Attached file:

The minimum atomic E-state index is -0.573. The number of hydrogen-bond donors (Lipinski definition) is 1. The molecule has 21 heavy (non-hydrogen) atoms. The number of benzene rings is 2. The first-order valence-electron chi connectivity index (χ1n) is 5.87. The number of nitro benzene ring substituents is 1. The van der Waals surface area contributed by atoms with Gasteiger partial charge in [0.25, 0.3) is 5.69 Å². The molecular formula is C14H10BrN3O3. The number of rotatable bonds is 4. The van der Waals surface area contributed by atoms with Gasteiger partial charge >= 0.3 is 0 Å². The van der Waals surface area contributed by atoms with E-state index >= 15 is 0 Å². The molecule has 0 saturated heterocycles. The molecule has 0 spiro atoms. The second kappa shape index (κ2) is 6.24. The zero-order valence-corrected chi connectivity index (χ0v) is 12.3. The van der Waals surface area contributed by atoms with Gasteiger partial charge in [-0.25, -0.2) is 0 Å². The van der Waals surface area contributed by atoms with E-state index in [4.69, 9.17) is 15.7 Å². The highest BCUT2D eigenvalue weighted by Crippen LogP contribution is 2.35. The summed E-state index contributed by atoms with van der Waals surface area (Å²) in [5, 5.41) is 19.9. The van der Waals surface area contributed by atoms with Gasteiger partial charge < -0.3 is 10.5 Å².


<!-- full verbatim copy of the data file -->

The minimum atomic E-state index is -0.573. The number of hydrogen-bond donors (Lipinski definition) is 1. The molecule has 21 heavy (non-hydrogen) atoms. The number of benzene rings is 2. The first-order valence-electron chi connectivity index (χ1n) is 5.87. The number of nitro benzene ring substituents is 1. The van der Waals surface area contributed by atoms with Gasteiger partial charge in [0.25, 0.3) is 5.69 Å². The molecular formula is C14H10BrN3O3. The number of rotatable bonds is 4. The van der Waals surface area contributed by atoms with Gasteiger partial charge >= 0.3 is 0 Å². The van der Waals surface area contributed by atoms with E-state index >= 15 is 0 Å². The molecule has 0 saturated heterocycles. The molecule has 0 spiro atoms. The second kappa shape index (κ2) is 6.24. The zero-order valence-corrected chi connectivity index (χ0v) is 12.3. The van der Waals surface area contributed by atoms with Gasteiger partial charge in [-0.25, -0.2) is 0 Å². The van der Waals surface area contributed by atoms with E-state index in [4.69, 9.17) is 15.7 Å². The highest BCUT2D eigenvalue weighted by Crippen LogP contribution is 2.35. The summed E-state index contributed by atoms with van der Waals surface area (Å²) in [5, 5.41) is 19.9. The van der Waals surface area contributed by atoms with Gasteiger partial charge < -0.3 is 10.5 Å².